We all know it. This Eid is different in literally all aspects and this includes movies. While some films are attempting to debut in cinemas, one in particular has made the bold choice of being viewed online specifically for Eid. Saheb El-Maqam.
Given that you must be starving for new Egyptian films, you might be wondering Saheb El-Maqam is that good. Well, now that we’ve seen it, we’re ready to answer that question!
Directed by Mohamed El-Adl and written by Ibrahim Issa, Saheb El-Maqam begins with Yehia (Asser Yassin) as he takes one of his many horrible, horrible choices. Letting one of his employees stay kidnapped by gangsters in Iraq.
The story starts to establish that, as horrifying as that action was, it’s not that far-fetched from what Yehia usually does. The boss of a big development company, he has strict rules for his employees and a suffering marriage as well as a young son that he’s not that close with.
He’s always flanked by twin partners, Haleem and Hakim (both played by Bayoumi Fouad) who advice him well on his deals….that is until the twins clash over the decision of tearing down a shrine for Sidi Helal in favor of building a new compound.
When Yehia ignores one of the twin’s advice against tearing the place down, all hell breaks loose and Yehia starts to suffer. His perfectly healthy wife (Amina Khalil) goes into a coma and he loses business deals.
Oh and he starts seeing a woman, Rouh (possibly a ghost, played by Yousra) everywhere he goes. And this is where Yehia’s story and our own with the film really begins.
Although this movie is rife with notable guests and great performances, we’d like to focus on the select few. Yehia, the twins, and Rouh.
Yehia is our lens into this movie, naturally. He’s there to show us the basic cautionary tale of “what happens when you become too greedy“. He almost loses everything and as soon as he realizes this and starts to turn things around (by becoming a semi-worker for Imam Shafe’iy).
And before you ask, the acting is simply geniune. There’s no overdoing it with Asser Yassin here. He simply channels his all into being a man wrecking and saving his life, all while trying not to panic and hits the realism nail hard!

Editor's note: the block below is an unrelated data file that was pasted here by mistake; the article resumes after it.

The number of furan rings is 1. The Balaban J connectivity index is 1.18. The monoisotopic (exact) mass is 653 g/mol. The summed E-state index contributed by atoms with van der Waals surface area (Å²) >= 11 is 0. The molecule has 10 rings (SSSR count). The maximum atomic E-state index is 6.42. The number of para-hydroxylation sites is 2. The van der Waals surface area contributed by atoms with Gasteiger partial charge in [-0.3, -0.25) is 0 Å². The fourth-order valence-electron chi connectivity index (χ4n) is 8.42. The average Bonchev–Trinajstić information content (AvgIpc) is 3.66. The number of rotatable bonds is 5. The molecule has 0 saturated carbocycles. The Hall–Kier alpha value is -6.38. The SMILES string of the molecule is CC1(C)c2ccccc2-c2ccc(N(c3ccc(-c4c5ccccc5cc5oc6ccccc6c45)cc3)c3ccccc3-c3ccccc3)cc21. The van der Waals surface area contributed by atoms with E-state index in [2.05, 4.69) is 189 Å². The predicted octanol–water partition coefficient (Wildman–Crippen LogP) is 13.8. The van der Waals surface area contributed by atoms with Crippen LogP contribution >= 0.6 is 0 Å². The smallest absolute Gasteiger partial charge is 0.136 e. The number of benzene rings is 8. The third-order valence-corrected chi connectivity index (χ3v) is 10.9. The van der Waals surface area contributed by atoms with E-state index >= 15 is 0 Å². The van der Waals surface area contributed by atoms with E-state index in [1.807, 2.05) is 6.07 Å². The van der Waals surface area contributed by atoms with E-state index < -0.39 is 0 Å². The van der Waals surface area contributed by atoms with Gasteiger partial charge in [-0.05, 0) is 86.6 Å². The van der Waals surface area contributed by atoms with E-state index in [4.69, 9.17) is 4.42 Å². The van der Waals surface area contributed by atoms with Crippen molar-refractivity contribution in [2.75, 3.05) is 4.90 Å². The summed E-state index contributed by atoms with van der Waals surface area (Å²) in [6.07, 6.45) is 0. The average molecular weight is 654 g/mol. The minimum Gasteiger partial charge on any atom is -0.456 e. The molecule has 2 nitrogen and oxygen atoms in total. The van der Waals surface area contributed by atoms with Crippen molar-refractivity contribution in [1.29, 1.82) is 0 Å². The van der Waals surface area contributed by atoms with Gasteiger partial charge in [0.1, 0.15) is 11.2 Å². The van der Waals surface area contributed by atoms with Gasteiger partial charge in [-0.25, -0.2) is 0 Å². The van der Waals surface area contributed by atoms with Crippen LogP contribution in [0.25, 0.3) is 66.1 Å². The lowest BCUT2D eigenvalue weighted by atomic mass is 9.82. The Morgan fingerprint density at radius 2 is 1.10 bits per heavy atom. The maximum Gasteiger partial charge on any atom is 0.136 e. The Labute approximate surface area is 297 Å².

Another contender for a great peformance here is Bayoumi Fouad as both business twins. Though not as present as Yehia on-screen, Hakim and Haleem are constantly felt throughout the film simply because each twin is a stand-in for the angel and devil on Yehia’s shoulders. And representing good and evil, respectively, has meant their presences are always there un-gaudily.
As for Rouh, our intrigue picks up and our senses for the magical pique. Is she a ghost? Is she real? How is she always there? We don’t even have to answer these questions because the narrative does for us.
She’s there for a purpose and that purpose is to make things right, which is exactly what she ensures is happening.
Verdict and Final Thoughts
Saheb El-Maqam isn’t the typical Egyptian movie. It doesn’t fall into either action or mystery or comedy. It’s simply spiritual as spiritual can be and here’s the thing — the spirituality of it all doesn’t feel cheap.
It doesn’t feel forced because it’s the kind of spirituality that already exists within Egyptians. It’s the kind of journey that can happen to anyone, if all falls into line.
One more aspect we have to mention here is the guest stars because they simply make the movie (especially the late Ibrahim Nasr and Mahmoud Abdelmoghny’s wonder-scenes)…even when the movie’s third-act takes a turn towards the bizzare (and frankly oddly out of place) action side.
Questionable third act aside, though, Saheb El-Maqam is a special movie. It won’t leave you at the edge of your seat but it will make you think. And if you’re into that and if you’re into spirituality, this movie is for you!